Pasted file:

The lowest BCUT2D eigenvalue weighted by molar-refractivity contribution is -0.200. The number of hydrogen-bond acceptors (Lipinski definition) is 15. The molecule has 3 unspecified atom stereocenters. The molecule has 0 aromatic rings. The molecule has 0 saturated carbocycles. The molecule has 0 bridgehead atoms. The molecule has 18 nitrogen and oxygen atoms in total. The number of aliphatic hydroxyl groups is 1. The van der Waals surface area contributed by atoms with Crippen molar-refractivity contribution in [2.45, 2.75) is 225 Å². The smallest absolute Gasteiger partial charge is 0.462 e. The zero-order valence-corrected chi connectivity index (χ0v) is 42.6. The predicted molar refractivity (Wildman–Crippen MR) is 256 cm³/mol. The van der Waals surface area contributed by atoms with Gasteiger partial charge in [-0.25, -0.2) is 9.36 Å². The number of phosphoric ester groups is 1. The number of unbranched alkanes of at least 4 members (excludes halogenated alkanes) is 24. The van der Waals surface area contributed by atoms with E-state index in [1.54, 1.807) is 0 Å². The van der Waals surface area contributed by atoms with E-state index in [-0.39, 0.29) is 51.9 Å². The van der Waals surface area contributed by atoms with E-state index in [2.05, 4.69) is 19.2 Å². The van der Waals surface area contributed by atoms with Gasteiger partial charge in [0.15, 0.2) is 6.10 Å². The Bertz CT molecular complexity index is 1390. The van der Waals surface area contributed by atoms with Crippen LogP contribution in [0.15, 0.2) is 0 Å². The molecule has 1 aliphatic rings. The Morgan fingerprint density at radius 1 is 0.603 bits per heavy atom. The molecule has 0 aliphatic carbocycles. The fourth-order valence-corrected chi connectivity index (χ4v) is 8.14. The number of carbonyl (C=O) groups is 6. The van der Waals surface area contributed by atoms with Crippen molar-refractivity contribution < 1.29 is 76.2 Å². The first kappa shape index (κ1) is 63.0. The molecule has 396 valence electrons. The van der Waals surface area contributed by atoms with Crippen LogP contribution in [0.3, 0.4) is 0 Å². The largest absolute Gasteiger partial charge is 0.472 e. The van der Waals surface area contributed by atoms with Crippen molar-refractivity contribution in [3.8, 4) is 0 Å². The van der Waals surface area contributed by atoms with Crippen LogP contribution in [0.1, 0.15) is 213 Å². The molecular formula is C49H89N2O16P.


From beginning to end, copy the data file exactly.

The lowest BCUT2D eigenvalue weighted by molar-refractivity contribution is -0.200. The number of hydrogen-bond acceptors (Lipinski definition) is 15. The molecule has 3 unspecified atom stereocenters. The molecule has 0 aromatic rings. The molecule has 0 saturated carbocycles. The molecule has 0 bridgehead atoms. The molecule has 18 nitrogen and oxygen atoms in total. The number of aliphatic hydroxyl groups is 1. The van der Waals surface area contributed by atoms with Crippen molar-refractivity contribution in [2.45, 2.75) is 225 Å². The smallest absolute Gasteiger partial charge is 0.462 e. The zero-order valence-corrected chi connectivity index (χ0v) is 42.6. The predicted molar refractivity (Wildman–Crippen MR) is 256 cm³/mol. The van der Waals surface area contributed by atoms with Gasteiger partial charge in [-0.25, -0.2) is 9.36 Å². The number of phosphoric ester groups is 1. The number of unbranched alkanes of at least 4 members (excludes halogenated alkanes) is 24. The van der Waals surface area contributed by atoms with E-state index in [1.54, 1.807) is 0 Å². The van der Waals surface area contributed by atoms with E-state index in [-0.39, 0.29) is 51.9 Å². The van der Waals surface area contributed by atoms with E-state index in [2.05, 4.69) is 19.2 Å². The van der Waals surface area contributed by atoms with Gasteiger partial charge in [0.15, 0.2) is 6.10 Å². The Bertz CT molecular complexity index is 1390. The van der Waals surface area contributed by atoms with Crippen LogP contribution in [0.15, 0.2) is 0 Å². The molecule has 1 aliphatic rings. The Morgan fingerprint density at radius 1 is 0.603 bits per heavy atom. The molecule has 0 aliphatic carbocycles. The fourth-order valence-corrected chi connectivity index (χ4v) is 8.14. The number of carbonyl (C=O) groups is 6. The van der Waals surface area contributed by atoms with Crippen molar-refractivity contribution < 1.29 is 76.2 Å². The first kappa shape index (κ1) is 63.0. The molecule has 396 valence electrons. The van der Waals surface area contributed by atoms with Crippen LogP contribution in [0.3, 0.4) is 0 Å². The largest absolute Gasteiger partial charge is 0.472 e. The van der Waals surface area contributed by atoms with Crippen molar-refractivity contribution in [3.8, 4) is 0 Å². The van der Waals surface area contributed by atoms with Crippen LogP contribution in [0.1, 0.15) is 213 Å². The molecular formula is C49H89N2O16P.